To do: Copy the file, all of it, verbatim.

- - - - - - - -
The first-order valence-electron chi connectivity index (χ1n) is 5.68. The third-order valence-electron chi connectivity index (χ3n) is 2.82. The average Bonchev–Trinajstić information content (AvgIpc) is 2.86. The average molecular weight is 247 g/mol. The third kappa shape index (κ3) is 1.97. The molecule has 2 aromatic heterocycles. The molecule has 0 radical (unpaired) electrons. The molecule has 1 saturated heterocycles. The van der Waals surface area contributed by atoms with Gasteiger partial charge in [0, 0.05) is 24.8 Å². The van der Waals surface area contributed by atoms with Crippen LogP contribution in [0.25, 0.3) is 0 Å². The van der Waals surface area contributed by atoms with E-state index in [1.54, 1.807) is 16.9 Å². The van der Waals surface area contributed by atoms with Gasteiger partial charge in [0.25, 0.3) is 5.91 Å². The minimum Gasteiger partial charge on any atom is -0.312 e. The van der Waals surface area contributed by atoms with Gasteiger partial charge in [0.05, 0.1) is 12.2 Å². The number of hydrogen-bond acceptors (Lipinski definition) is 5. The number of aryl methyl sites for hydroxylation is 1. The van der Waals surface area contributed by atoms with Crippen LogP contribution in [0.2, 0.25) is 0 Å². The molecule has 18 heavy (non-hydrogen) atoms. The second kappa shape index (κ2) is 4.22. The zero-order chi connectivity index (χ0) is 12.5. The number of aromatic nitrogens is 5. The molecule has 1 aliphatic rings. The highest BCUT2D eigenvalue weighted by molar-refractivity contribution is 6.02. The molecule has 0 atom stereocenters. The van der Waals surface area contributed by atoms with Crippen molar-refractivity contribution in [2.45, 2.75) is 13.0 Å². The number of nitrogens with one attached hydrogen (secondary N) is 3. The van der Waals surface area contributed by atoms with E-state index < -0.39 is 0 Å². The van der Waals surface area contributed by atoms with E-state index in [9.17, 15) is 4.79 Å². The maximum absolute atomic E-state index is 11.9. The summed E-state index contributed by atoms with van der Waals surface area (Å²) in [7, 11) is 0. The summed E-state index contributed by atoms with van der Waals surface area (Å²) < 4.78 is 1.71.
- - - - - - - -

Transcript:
The first-order valence-electron chi connectivity index (χ1n) is 5.68. The third-order valence-electron chi connectivity index (χ3n) is 2.82. The average Bonchev–Trinajstić information content (AvgIpc) is 2.86. The average molecular weight is 247 g/mol. The third kappa shape index (κ3) is 1.97. The molecule has 2 aromatic heterocycles. The molecule has 0 radical (unpaired) electrons. The molecule has 1 saturated heterocycles. The van der Waals surface area contributed by atoms with Gasteiger partial charge in [0, 0.05) is 24.8 Å². The van der Waals surface area contributed by atoms with Crippen LogP contribution in [0.25, 0.3) is 0 Å². The van der Waals surface area contributed by atoms with E-state index in [1.54, 1.807) is 16.9 Å². The van der Waals surface area contributed by atoms with Gasteiger partial charge in [0.25, 0.3) is 5.91 Å². The minimum Gasteiger partial charge on any atom is -0.312 e. The van der Waals surface area contributed by atoms with Gasteiger partial charge in [0.05, 0.1) is 12.2 Å². The number of hydrogen-bond acceptors (Lipinski definition) is 5. The number of aryl methyl sites for hydroxylation is 1. The van der Waals surface area contributed by atoms with Crippen LogP contribution in [0.2, 0.25) is 0 Å². The molecule has 18 heavy (non-hydrogen) atoms. The second kappa shape index (κ2) is 4.22. The zero-order chi connectivity index (χ0) is 12.5. The number of aromatic nitrogens is 5. The molecule has 1 aliphatic rings. The highest BCUT2D eigenvalue weighted by molar-refractivity contribution is 6.02. The molecule has 0 atom stereocenters. The van der Waals surface area contributed by atoms with Crippen molar-refractivity contribution in [2.45, 2.75) is 13.0 Å². The number of nitrogens with one attached hydrogen (secondary N) is 3. The van der Waals surface area contributed by atoms with E-state index < -0.39 is 0 Å². The van der Waals surface area contributed by atoms with E-state index in [9.17, 15) is 4.79 Å². The maximum absolute atomic E-state index is 11.9. The summed E-state index contributed by atoms with van der Waals surface area (Å²) in [7, 11) is 0. The summed E-state index contributed by atoms with van der Waals surface area (Å²) < 4.78 is 1.71.